Earlier this year, British Airways announced it would paint four of its aircraft in special retro liveries – unlike other airlines, BA has largely shied away from special aircraft designs (with a few notable exceptions like a dove design for the 2012 London Olympic Games). But as part of its 100 year centenary celebrations the airline is clearly feeling nostalgic and the project has gained a lot of attention.
The first aircraft to feature a retro livery was a 20-year old Boeing 747-400 which was flown to the IAC paint bay at Dublin Airport in February to be painted in a British Overseas Airways Corporation (BOAC) livery that adorned the fleet between 1964 and 1974.
At this point it becomes clear that British Airways isn’t in itself 100-years old. In fact, British Airways has traced its history back through a series other airlines that evolved to eventually become the carrier that we know as British Airways in 1974. Going back to 1919, BA’s first forerunner company was actually known as Aircraft Transport and Travel Limited (AT&T) – credited with launching the world’s first daily international scheduled air service between London and Paris.
The second livery to be unveiled was on a much smaller scale – an Airbus A319 (G-EUPJ) which would feature a British European Airways (BEA) livery that was originally seen between 1959 and 1968. Unfortunately, the paintshop had to make a slight change, with the upper side of the wing painted in grey rather than the original red in order to comply with modern safety requirements.
The third livery wasn’t much of a surprise but was most definitely a fan favourite. Known as the Landor livery after the design agency that created it, a second Boeing 747-400 (registration: G-BNLY) emerged from the Dublin paint bay earlier this month. The design featured across BA’s fleet between 1984 and 1997 – and considering that this particular 747-400 was delivered new to British Airways in 1993, it means it has repainted in its original paint work.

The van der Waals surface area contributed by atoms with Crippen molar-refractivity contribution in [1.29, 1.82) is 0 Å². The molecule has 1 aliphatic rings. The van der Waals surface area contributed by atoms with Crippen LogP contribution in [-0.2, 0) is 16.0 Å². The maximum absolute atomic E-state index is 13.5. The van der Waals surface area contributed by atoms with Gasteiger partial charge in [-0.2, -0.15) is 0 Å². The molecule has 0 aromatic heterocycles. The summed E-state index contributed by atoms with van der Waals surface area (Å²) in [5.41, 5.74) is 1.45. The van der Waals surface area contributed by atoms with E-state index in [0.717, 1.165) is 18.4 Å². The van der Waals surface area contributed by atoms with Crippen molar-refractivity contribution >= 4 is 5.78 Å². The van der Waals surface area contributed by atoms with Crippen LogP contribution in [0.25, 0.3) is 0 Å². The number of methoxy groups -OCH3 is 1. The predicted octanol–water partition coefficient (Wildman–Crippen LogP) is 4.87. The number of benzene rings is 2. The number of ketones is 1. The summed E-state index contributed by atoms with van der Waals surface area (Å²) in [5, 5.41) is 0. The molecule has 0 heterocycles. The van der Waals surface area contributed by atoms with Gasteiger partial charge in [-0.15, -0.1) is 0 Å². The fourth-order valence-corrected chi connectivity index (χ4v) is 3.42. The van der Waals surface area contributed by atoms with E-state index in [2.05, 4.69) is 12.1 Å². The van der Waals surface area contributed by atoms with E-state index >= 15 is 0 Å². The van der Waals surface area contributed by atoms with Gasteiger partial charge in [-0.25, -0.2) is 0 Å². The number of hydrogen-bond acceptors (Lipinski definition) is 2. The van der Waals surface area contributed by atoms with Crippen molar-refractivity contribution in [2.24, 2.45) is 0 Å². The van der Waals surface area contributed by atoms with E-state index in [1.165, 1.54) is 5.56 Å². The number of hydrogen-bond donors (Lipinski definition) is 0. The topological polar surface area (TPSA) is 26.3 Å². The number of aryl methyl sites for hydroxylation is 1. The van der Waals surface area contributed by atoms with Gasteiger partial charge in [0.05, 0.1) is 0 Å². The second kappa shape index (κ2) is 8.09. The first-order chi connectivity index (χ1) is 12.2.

“The Landor livery is one of our most famous designs,” explained BA’s current chief executive, Alex Cruz.
“Many will remember seeing it in the skies at some point in their lives. Introducing these liveried aircraft has been a huge honour, and we’re excited to reveal details of the final design soon.”
And now we know what the final design is – not that it is much of a surprise either. British Airways has revealed what has long been rumoured – the fourth retro livery will be the Negus design (again, named after the agency that created the design) which will also feature on a Boeing 747-400 (registration: G-CIVB).
British Airways said of the Negus livery:
“When it initially flew, the Negus livery was the first time an aircraft had carried “British Airways” since 1939, when the original British Airways Limited merged with Imperial Airways to form BOAC. Interestingly, the Union Flag is not present on the side of the aircraft as, like the final BEA aircraft livery, the flag began to be fully celebrated on the aircraft’s tailfin instead.”
The aircraft has already flown to Dublin and will return to service later this month. Initial routes for the aircraft have not yet been revealed – although this Twitter account is a good place to keep track of all the retro livery aircraft movements:
Coming soon and just announced…… B747-400 G-CIVB will be returning to the skies in the original version of the Negus & Negus livery, created for British Airways in 1974 upon the merger of BOAC, BEA, Cambrian and Northeast. #BA100 pic.twitter.com/2r3bEQXNYK
— BAretrojets (@BAretrojets) March 14, 2019
Some aviation enthusiasts are sure to be disappointed that British Airways didn’t pick another aircraft model for the final retro livery – perhaps a Boeing or maybe even a 787 Dreamliner. However, BA has made it clear that these liveries are only temporary – they’ve chosen aircraft that are set to be retired in the next few years, with the final two aircraft feating a retro livery (the BOAC and Landor liveries) being retired in 2023.
The BEA livery is being retired next year and the Negus livery will be retired in 2022.